LAPD Chief: Cops Shouldn’t Tag Immigrants

William J. Bratton, Los Angeles Times, October 27, 2009

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Keeping America’s neighborhoods safe requires our police forces to have the trust and help of everyone in our communities. My nearly 40 years in law enforcement, and my experience as police commissioner in Boston and New York City and as chief in Los Angeles, have taught me this.

Yet every day our effectiveness is diminished because immigrants living and working in our communities are afraid to have any contact with the police. A person reporting a crime should never fear being deported, but such fears are real and palpable for many of our immigrant neighbors.

This fear is not unfounded. Earlier this month, Homeland Security Secretary Janet Napolitano announced that 11 more locations across the United States have agreed to participate in a controversial law enforcement program known as 287(g). The program gives local law enforcement agencies the powers of federal immigration agents by entering into agreements with Homeland Security’s Immigration and Customs Enforcement, or ICE. Although many local agencies have declined to participate in 287(g), 67 state and local law enforcement agencies are working with ICE, acting as immigration agents.

Some in Los Angeles have asked why the LAPD doesn’t participate. My officers can’t prevent or solve crimes if victims or witnesses are unwilling to talk to us because of the fear of being deported. That basic fact led to the implementation almost 30 years ago of the LAPD’s policy on immigrants, which has come to be known as Special Order 40. The order prohibits LAPD officers from initiating contact with someone solely to determine whether they are in the country legally. The philosophy that underlies that policy is simple: Criminals are the biggest benefactors when immigrants fear the police. We can’t solve crimes that aren’t reported because the victims are afraid to come forward to the police.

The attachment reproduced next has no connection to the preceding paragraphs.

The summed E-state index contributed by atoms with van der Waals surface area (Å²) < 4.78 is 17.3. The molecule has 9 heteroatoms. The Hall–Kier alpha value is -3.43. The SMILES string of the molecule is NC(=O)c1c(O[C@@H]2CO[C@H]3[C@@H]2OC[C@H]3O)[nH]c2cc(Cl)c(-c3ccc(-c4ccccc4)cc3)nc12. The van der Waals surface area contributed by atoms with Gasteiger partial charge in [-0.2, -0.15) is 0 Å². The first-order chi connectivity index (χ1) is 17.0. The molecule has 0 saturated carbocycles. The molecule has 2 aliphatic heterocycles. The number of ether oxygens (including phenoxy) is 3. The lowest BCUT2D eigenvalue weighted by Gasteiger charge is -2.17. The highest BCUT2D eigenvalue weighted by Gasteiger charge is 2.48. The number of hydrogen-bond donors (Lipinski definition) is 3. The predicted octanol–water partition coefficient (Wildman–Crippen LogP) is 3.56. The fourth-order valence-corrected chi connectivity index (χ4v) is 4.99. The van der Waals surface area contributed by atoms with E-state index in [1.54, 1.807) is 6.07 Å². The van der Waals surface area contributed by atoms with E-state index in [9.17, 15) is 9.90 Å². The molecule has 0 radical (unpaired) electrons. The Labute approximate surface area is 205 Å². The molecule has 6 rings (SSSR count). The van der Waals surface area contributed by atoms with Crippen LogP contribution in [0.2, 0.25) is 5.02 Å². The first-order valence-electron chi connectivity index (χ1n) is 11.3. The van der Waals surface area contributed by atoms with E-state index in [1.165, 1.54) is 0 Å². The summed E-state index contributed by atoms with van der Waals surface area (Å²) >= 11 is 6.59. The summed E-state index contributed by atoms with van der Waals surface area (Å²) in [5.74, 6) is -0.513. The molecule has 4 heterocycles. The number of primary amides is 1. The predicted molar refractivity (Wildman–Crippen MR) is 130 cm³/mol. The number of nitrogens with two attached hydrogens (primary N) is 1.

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The Police Foundation published a report in April titled “The Role of Local Police: Striking a Balance Between Immigration Enforcement and Civil Liberties.” The report confirms that when local police enforce immigration laws, it undermines their core public safety mission, diverts scarce resources, increases their exposure to liability and litigation, and exacerbates fear in communities that are already distrustful of police.

The report concluded that to optimize public safety, the federal government must enact comprehensive immigration reform. {snip}

Working with victims and witnesses of crimes closes cases faster and protects all of our families by getting criminals off the street. We must pass immigration reform and bring our neighbors out of the shadows so they get the police service they need and deserve. When officers can speak freely with victims and witnesses, it goes a long way toward making every American neighborhood much safer.

William J. Bratton is chief of the Los Angeles Police Department. The Police Foundation’s report is available online at http://www.policefoundation.

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